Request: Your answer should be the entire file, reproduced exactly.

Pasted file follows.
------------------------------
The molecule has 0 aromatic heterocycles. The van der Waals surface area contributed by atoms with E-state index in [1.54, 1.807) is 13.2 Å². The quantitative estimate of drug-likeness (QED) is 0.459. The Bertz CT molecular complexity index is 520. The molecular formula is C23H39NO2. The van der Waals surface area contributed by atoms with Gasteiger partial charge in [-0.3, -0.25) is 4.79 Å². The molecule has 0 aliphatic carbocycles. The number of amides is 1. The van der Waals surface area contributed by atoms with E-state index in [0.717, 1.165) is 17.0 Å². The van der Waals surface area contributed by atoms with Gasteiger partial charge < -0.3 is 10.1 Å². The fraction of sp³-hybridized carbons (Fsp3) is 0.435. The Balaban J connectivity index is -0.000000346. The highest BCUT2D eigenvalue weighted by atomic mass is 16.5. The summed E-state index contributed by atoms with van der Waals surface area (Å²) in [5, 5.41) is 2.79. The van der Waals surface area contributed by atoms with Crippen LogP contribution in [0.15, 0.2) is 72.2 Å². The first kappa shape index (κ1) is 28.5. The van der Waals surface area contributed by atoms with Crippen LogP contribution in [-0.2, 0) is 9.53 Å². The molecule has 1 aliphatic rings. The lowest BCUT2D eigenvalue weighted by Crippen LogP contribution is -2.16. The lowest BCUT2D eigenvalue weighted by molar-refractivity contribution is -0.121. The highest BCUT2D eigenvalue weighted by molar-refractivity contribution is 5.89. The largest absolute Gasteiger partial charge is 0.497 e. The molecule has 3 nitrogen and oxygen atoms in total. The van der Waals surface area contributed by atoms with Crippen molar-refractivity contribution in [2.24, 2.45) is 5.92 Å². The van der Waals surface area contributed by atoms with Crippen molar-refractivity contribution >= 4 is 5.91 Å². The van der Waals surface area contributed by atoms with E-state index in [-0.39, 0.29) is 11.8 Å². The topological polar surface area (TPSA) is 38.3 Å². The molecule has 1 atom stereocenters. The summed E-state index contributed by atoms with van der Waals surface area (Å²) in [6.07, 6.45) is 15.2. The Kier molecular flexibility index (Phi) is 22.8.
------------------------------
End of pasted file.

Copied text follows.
The molecule has 0 aromatic heterocycles. The van der Waals surface area contributed by atoms with E-state index in [1.54, 1.807) is 13.2 Å². The quantitative estimate of drug-likeness (QED) is 0.459. The Bertz CT molecular complexity index is 520. The molecular formula is C23H39NO2. The van der Waals surface area contributed by atoms with Gasteiger partial charge in [-0.3, -0.25) is 4.79 Å². The molecule has 0 aliphatic carbocycles. The number of amides is 1. The van der Waals surface area contributed by atoms with E-state index in [0.717, 1.165) is 17.0 Å². The van der Waals surface area contributed by atoms with Gasteiger partial charge < -0.3 is 10.1 Å². The fraction of sp³-hybridized carbons (Fsp3) is 0.435. The Balaban J connectivity index is -0.000000346. The highest BCUT2D eigenvalue weighted by atomic mass is 16.5. The summed E-state index contributed by atoms with van der Waals surface area (Å²) in [5, 5.41) is 2.79. The van der Waals surface area contributed by atoms with Crippen LogP contribution in [0.15, 0.2) is 72.2 Å². The first kappa shape index (κ1) is 28.5. The van der Waals surface area contributed by atoms with Crippen LogP contribution in [-0.2, 0) is 9.53 Å². The molecule has 1 aliphatic rings. The lowest BCUT2D eigenvalue weighted by Crippen LogP contribution is -2.16. The lowest BCUT2D eigenvalue weighted by molar-refractivity contribution is -0.121. The highest BCUT2D eigenvalue weighted by molar-refractivity contribution is 5.89. The largest absolute Gasteiger partial charge is 0.497 e. The molecule has 3 nitrogen and oxygen atoms in total. The van der Waals surface area contributed by atoms with Crippen molar-refractivity contribution in [2.24, 2.45) is 5.92 Å². The van der Waals surface area contributed by atoms with Crippen molar-refractivity contribution >= 4 is 5.91 Å². The van der Waals surface area contributed by atoms with E-state index in [-0.39, 0.29) is 11.8 Å². The topological polar surface area (TPSA) is 38.3 Å². The molecule has 1 atom stereocenters. The summed E-state index contributed by atoms with van der Waals surface area (Å²) in [6.07, 6.45) is 15.2. The Kier molecular flexibility index (Phi) is 22.8.